Do you have any tips for people who want to change to a meat-free diet?
Cook for yourself from fresh ingredients as much as possible is the main thing. And try to make sure your diet stays varied, don't rely too much on carbohydrates like bread and potato as it can be easy to end up eating loads of them.
What kind of protein do you like to use in place of meat and what else can people use instead of tofu?
I don’t think of it as using something in the place of meat, but it is important to me to include protein in dishes. I often use tofu as it is a fantastic and versatile ingredient with a rich history and tradition. A skilled cook can really do some fantastic things with tofu. But I will also use cheeses: halloumi is always a great option. And of course pulses are a good source of protein too.
Would you ever compromise aesthetics for taste? 
I definitely think food should look good too but flavour is the most important thing. I always try to make something delicious first then figure out how I want to present it afterwards. With some effort I think you can make any delicious food look beautiful too. 
Would you ever think to transition into veganism in the future?
I’m not currently planning to, but I have certainly noticed a big rise in the number of requests I get for vegan meals and it is a movement that has grown hugely over the past five years. 
Do you use organic produce on your menu and do you think it makes a difference?
I use it where it makes sense or is possible but I’m not strict about it. The most important thing to me is to use the best products possible, and that is not always the same as organic. However all the tofu and eggs I use are organic and the eggs I use are too, because I understand free-range organic eggs to be the most ethical option with the best treatment of the animals.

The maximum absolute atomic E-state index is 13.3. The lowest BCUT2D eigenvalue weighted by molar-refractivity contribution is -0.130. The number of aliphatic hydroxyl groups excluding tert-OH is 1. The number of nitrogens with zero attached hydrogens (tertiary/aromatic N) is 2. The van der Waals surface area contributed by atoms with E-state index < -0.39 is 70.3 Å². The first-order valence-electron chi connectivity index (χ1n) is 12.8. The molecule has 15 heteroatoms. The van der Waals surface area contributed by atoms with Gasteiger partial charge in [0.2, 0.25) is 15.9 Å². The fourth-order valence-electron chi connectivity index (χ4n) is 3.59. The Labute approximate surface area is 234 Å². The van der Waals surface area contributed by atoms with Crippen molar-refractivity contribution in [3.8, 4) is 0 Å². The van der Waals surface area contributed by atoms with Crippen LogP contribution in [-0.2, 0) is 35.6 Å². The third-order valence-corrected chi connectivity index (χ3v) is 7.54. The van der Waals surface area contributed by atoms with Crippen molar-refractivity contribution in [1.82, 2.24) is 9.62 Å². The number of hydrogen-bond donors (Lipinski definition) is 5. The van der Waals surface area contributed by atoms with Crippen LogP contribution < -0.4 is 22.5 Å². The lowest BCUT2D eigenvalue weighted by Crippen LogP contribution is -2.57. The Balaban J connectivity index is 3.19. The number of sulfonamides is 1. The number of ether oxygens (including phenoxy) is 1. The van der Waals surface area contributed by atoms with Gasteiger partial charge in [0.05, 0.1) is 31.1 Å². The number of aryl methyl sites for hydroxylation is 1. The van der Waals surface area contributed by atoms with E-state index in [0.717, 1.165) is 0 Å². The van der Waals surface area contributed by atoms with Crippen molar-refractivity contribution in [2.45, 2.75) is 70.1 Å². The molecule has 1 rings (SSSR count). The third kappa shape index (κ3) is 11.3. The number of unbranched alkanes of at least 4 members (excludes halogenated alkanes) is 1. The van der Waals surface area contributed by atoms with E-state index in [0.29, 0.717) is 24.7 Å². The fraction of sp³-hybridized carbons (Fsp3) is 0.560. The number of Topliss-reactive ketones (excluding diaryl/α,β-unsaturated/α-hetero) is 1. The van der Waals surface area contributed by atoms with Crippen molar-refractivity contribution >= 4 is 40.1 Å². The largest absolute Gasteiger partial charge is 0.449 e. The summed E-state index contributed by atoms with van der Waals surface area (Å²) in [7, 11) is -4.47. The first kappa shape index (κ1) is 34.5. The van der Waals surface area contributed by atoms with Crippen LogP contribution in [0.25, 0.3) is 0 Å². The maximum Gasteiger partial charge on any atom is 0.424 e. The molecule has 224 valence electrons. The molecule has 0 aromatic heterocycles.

What do you consider unhealthy vegetarianism?
It would be possible to be vegetarian but just live off chips, cheese and bread, so it is important to make sure you are getting a varied diet. Being vegetarian on its own isn’t necessarily a healthy lifestyle unless you make good food decisions too. I also think sometimes people think if they get vegan cakes etc they are somehow healthier so it’s fine to have them more often, which is not true at all. They might be made with different fats and sugars but vegan cakes and desserts are still full of fats and sugar so like anything they should only be part of a varied and balanced diet.
What kind of attitude, if any, do you find people to have towards you being a vegetarian chef?
I always get a really positive reaction from both chefs and the public. People seem interested and usually people can see from the food that I’m really passionate about what I do and a lot of work goes into it to make it as good as possible.
What was your motivation behind your The Walled Gardens Supper Club? 
I wanted somewhere to serve my food in a tasting-menu format (I do 13 courses a night) that was intimate and where I had no real restraints on the creative possibilities for the meal. I serve dishes with elements set on fire; I have things hung from the ceiling, dry ice, things served suspended in glass straws. The only limit to what I can do here is if I think something is delicious enough and I can pull it off to a really high quality night after night.
What advice can you offer to aspiring vegetarian chefs?
Get into the best restaurant kitchen that will have you and work hard. It’ll take a few years to really start to make progress but you have to lay the groundwork by learning as much as you can in a real professional kitchen environment. It will pay off hugely in the future if you can stick it out and pay your dues in busy kitchens for a few years.
Originally published by the Independent on May 5, 2017